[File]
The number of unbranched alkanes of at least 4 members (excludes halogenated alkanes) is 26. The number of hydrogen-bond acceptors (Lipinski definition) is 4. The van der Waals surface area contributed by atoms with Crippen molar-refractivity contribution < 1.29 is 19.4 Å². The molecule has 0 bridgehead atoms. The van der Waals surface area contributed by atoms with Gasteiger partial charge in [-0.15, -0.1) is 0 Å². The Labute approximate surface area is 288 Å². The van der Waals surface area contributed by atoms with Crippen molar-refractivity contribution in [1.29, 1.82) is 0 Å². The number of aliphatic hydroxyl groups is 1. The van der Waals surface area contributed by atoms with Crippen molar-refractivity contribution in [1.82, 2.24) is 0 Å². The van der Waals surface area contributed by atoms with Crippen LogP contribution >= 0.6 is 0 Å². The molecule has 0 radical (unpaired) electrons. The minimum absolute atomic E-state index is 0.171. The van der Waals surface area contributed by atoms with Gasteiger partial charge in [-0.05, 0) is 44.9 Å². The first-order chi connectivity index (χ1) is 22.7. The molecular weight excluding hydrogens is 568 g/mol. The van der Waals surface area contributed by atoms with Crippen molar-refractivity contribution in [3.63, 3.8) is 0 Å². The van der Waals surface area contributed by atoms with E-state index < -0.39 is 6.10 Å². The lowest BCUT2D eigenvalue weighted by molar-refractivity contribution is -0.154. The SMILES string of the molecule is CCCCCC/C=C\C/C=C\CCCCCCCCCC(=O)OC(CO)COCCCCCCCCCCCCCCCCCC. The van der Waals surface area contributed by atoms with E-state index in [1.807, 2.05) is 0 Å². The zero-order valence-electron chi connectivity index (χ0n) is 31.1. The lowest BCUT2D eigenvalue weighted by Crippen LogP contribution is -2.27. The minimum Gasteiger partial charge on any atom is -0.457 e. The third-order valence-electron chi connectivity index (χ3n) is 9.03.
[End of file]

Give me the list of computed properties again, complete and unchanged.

The number of unbranched alkanes of at least 4 members (excludes halogenated alkanes) is 26. The number of hydrogen-bond acceptors (Lipinski definition) is 4. The van der Waals surface area contributed by atoms with Crippen molar-refractivity contribution < 1.29 is 19.4 Å². The molecule has 0 bridgehead atoms. The van der Waals surface area contributed by atoms with Gasteiger partial charge in [-0.15, -0.1) is 0 Å². The Labute approximate surface area is 288 Å². The van der Waals surface area contributed by atoms with Crippen molar-refractivity contribution in [1.29, 1.82) is 0 Å². The number of aliphatic hydroxyl groups is 1. The van der Waals surface area contributed by atoms with Crippen molar-refractivity contribution in [1.82, 2.24) is 0 Å². The van der Waals surface area contributed by atoms with Crippen LogP contribution >= 0.6 is 0 Å². The molecule has 0 radical (unpaired) electrons. The minimum absolute atomic E-state index is 0.171. The van der Waals surface area contributed by atoms with Gasteiger partial charge in [-0.05, 0) is 44.9 Å². The first-order chi connectivity index (χ1) is 22.7. The molecular weight excluding hydrogens is 568 g/mol. The van der Waals surface area contributed by atoms with Crippen molar-refractivity contribution in [3.63, 3.8) is 0 Å². The van der Waals surface area contributed by atoms with E-state index < -0.39 is 6.10 Å². The lowest BCUT2D eigenvalue weighted by molar-refractivity contribution is -0.154. The SMILES string of the molecule is CCCCCC/C=C\C/C=C\CCCCCCCCCC(=O)OC(CO)COCCCCCCCCCCCCCCCCCC. The van der Waals surface area contributed by atoms with E-state index in [1.807, 2.05) is 0 Å². The zero-order valence-electron chi connectivity index (χ0n) is 31.1. The lowest BCUT2D eigenvalue weighted by Crippen LogP contribution is -2.27. The minimum Gasteiger partial charge on any atom is -0.457 e. The third-order valence-electron chi connectivity index (χ3n) is 9.03.